Following a two-year low for tech investment, Calgary’s tech ecosystem saw a return to health in the third quarter of 2021, according to Hockeystick and briefed.in’s latest report on the region.
Calgary startups cumulatively raised $95.2 million in Q3, a 552 percent increase from what was widely considered a poor second quarter for Calgary. In the two years prior, Calgary tech investment has stayed relatively consistent, averaging approximately $83 million each quarter. The Prairie city’s investment results in Q3 indicate the tech sector bounced back to meet expectations.
Photo by Nataliia Kvitovska on Unsplash
James Lochrie, partner at Calgary-based venture studio Thin Air Labs, doubled down on his assessment from Q2 2021 that large fluctuations should be expected for a smaller ecosystem like Calgary.
“The numbers are going to vary wildly from one quarter to another,” Lochrie told BetaKit. “The key thing I like seeing is the quality of the deals and ventures that are growing and getting funded.”
Neo Financial’s $64 million Series B funding round was the largest funding round by a significant margin, accounting for two-thirds of all funding raised in Calgary. Without that deal, funding in the region would have totalled just over $30 million, which would still have been higher than the total investment raised in Q2.
A total of 10 deals closed in Calgary during Q3, a small slump from the 12 deals closed in Q2 2021. However, deal activity in Calgary is growing consistently on a yearly basis, according to Hockeystick and briefed.in.
"There is no doubt that the combination of early-stage ventures, increasing capital, and evolving government policy is setting the stage for continued growth."--- James Lochrie, Managing Partner, Thin Air Labs
With a total of 40 deals closed in 2021 so far, Calgary has already surpassed its 2020 performance in terms of deal volume by 23 percent. Alice Reimer, site lead at Creative Destruction Lab’s Calgary accelerator, CDL-Rockies, is not concerned by the short-term decline in deal volume.
“There is a lot of activity ongoing in the ecosystem currently,” she told BetaKit. “For example, at CDL-Rockies, we know that at least 10 of our 83 Alberta-based alumni ventures are currently raising funding.”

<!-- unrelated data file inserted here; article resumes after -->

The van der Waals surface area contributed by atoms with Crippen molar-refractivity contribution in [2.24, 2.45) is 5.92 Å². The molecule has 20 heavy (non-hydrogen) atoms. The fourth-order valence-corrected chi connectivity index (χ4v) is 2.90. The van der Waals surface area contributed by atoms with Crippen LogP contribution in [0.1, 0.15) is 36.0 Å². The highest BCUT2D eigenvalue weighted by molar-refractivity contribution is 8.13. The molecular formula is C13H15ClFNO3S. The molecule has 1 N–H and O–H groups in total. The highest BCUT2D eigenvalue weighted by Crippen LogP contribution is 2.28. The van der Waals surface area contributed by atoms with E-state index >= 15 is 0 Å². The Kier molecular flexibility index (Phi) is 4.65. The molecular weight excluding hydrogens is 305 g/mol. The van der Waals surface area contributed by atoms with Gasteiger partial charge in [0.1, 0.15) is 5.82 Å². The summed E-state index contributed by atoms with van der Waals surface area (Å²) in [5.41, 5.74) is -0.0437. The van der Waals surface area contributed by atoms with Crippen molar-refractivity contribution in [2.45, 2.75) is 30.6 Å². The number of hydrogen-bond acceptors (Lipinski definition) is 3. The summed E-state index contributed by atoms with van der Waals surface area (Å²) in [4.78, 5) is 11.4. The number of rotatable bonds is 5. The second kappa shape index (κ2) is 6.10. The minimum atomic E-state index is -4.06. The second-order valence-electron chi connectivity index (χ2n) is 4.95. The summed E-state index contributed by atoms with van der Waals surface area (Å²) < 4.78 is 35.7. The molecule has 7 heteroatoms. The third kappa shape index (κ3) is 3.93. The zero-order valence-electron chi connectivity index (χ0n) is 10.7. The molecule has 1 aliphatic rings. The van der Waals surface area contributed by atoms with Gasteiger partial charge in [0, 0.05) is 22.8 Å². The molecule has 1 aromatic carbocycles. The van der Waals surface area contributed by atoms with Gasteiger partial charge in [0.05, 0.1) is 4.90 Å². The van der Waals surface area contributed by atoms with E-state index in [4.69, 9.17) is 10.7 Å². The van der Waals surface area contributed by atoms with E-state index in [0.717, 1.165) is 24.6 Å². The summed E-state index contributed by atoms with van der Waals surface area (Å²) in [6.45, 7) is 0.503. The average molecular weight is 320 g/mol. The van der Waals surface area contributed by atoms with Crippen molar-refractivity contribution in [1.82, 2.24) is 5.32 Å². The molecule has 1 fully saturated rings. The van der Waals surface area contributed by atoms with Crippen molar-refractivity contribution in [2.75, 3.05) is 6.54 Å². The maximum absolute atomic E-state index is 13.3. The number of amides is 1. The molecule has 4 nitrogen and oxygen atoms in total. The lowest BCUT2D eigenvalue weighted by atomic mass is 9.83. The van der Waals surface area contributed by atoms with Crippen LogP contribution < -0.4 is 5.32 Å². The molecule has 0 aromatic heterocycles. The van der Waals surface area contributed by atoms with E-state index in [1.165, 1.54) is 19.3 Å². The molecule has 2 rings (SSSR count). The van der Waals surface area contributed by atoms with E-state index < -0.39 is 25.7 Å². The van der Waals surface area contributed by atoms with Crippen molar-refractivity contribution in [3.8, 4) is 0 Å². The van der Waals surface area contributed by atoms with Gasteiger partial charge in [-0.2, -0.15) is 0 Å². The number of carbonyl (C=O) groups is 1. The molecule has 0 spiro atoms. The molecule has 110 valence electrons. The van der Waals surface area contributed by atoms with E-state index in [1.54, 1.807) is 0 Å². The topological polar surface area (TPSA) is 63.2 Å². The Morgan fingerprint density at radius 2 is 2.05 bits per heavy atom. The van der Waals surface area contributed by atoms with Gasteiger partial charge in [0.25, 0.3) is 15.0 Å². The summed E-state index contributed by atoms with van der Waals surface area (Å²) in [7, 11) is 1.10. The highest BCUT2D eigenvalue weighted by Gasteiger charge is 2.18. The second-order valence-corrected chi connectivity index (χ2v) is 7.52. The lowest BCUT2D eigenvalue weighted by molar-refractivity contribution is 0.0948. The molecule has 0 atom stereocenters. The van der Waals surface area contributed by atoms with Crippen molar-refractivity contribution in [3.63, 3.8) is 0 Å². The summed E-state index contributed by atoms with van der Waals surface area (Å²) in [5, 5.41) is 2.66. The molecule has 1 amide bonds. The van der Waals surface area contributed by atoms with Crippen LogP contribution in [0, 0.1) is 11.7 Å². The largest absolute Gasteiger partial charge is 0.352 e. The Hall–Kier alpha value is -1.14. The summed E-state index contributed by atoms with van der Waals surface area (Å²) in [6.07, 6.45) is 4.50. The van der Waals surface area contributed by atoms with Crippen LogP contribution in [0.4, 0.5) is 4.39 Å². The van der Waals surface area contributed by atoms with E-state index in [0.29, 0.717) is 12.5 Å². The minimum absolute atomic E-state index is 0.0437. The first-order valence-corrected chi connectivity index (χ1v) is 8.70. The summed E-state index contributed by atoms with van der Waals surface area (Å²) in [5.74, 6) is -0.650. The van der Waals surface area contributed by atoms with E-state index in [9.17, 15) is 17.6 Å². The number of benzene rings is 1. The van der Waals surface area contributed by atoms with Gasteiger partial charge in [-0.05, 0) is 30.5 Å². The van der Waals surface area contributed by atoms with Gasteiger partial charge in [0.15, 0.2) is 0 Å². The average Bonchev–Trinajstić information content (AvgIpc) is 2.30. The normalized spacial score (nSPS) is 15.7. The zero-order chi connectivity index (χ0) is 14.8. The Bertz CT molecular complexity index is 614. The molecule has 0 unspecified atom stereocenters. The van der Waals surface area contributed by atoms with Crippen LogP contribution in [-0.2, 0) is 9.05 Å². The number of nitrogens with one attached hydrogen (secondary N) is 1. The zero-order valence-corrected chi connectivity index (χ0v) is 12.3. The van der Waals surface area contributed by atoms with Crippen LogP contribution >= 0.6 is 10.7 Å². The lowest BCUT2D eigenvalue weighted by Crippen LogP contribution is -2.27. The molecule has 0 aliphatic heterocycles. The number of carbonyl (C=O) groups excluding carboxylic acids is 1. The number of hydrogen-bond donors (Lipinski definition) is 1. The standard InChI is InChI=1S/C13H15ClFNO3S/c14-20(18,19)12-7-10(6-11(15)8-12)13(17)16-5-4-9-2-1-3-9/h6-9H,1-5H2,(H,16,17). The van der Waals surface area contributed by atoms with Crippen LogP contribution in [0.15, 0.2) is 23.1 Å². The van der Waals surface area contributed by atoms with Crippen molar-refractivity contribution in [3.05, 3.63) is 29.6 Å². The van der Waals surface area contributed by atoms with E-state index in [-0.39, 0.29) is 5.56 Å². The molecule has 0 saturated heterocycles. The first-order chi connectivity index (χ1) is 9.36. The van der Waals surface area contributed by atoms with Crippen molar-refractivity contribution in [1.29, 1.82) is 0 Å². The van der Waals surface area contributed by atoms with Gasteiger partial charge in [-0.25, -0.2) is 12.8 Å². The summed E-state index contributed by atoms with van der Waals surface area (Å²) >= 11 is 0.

Judy Fairburn, co-CEO and fund managing partner at The51, agreed that the small decline in deals is not currently a worrisome sign, especially considering the quality of deals taking place in the ecosystem.
“We are seeing maturity in ventures and their growth; later-stage companies are being built here, which requires more capital [and] bigger cheques,” Fairburn told BetaKit. “This is a good sign, but we need to continue to build the follow-on venture investing capacity.”
Active Early Stage
Early-stage activity in Calgary stayed consistent in Q3 relative to previous quarters. A total of four pre-seed deals and three seed deals closed, on par with the early-stage deal count seen over the last year.
The top early-stage deals from Q3 included CruxOCM’s $7.6 million seed financing round, Fluid Biotech’s $5.6 million seed round of funding, and ICwhatUC’s $1.3 million seed funding round.
Reimer noted that various players have made a concerted effort to beef up Calgary’s early-stage funding capacity in recent years, including local organizations such as OKR Financial, provincial bodies such as Alberta Innovates, and even national institutions such as the National Angel Capital Organization.
“It is important to have an active ecosystem and support in both the startup and scaleup stages of growth, in order to keep companies here in Alberta,” Reimer said. “The community in Calgary, and Alberta, has been doing the work for years to build what is now an active and growing startup ecosystem.”
Calgary startups on time when it comes to raising Series A rounds
Although no Series A rounds closed during Q3, data from Hockeystick and briefed.in indicates that most seed-stage companies in the region have managed to reach their Series A rounds on schedule.
Approximately three-quarters of Calgary’s seed companies have managed to close Series A funding rounds in the 18 months following their seed rounds; on that front, Calgary currently has the best record in Canada when compared to the four other largest Canadian tech ecosystems.
Fairburn said Calgary startups get to the Series A quickly because the region has fewer startups compared to other major Canadian cities, adding that Calgary’s “tight-knit” tech community is keen to throw its weight behind the potential winners.
“That funnel will grow as we build capacity in pre-seed, seed financing levels,” Fairburn noted, adding that she expects to see Calgary’s startups work hard to access capital in the short term given strong interest by venture investors.
Lochrie said Calgary’s tech ecosystem is also similar to that of Toronto a decade ago, when “a lack of capital coming out of the financial crisis forced companies to work on incredibly pragmatic solutions that create real value to known problems.”
”I believe that makes it easier to build a consistently performing business, even at the early stages,” he said. Lochrie noted that he expects to see continued volatility due to the size of Calgary’s ecosystem, but added that he anticipates several robust deals in the quarter ahead.
“There is no doubt that the combination of early-stage ventures, increasing capital, and evolving government policy is setting the stage for continued growth,” Lochrie said.
Photo by Nataliia Kvitovska on Unsplash